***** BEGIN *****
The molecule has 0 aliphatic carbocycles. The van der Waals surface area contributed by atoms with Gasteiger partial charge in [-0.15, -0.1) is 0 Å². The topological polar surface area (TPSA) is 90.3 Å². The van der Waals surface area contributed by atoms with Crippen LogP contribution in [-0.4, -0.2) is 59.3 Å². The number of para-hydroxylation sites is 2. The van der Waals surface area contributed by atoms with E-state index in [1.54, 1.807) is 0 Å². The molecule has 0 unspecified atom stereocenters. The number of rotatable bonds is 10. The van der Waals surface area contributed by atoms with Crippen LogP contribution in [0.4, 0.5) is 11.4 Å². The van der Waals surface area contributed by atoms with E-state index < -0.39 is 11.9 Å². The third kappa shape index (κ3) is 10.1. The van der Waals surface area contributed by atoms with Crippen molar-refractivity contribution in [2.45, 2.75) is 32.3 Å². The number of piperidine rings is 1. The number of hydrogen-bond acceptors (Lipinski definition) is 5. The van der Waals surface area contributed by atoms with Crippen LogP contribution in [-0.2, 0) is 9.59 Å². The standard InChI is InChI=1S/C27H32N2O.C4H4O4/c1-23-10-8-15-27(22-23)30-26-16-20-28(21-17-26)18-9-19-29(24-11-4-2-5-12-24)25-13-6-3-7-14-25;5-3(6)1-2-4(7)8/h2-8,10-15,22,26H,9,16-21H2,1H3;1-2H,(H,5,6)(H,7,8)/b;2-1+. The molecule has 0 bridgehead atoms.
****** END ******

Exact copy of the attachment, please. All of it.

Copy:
The molecule has 0 aliphatic carbocycles. The van der Waals surface area contributed by atoms with Gasteiger partial charge in [-0.15, -0.1) is 0 Å². The topological polar surface area (TPSA) is 90.3 Å². The van der Waals surface area contributed by atoms with Crippen LogP contribution in [-0.4, -0.2) is 59.3 Å². The number of para-hydroxylation sites is 2. The van der Waals surface area contributed by atoms with E-state index in [1.54, 1.807) is 0 Å². The molecule has 0 unspecified atom stereocenters. The number of rotatable bonds is 10. The van der Waals surface area contributed by atoms with Crippen LogP contribution in [0.4, 0.5) is 11.4 Å². The van der Waals surface area contributed by atoms with E-state index < -0.39 is 11.9 Å². The third kappa shape index (κ3) is 10.1. The van der Waals surface area contributed by atoms with Crippen molar-refractivity contribution in [2.45, 2.75) is 32.3 Å². The number of piperidine rings is 1. The number of hydrogen-bond acceptors (Lipinski definition) is 5. The van der Waals surface area contributed by atoms with Crippen LogP contribution in [-0.2, 0) is 9.59 Å². The standard InChI is InChI=1S/C27H32N2O.C4H4O4/c1-23-10-8-15-27(22-23)30-26-16-20-28(21-17-26)18-9-19-29(24-11-4-2-5-12-24)25-13-6-3-7-14-25;5-3(6)1-2-4(7)8/h2-8,10-15,22,26H,9,16-21H2,1H3;1-2H,(H,5,6)(H,7,8)/b;2-1+. The molecule has 0 bridgehead atoms.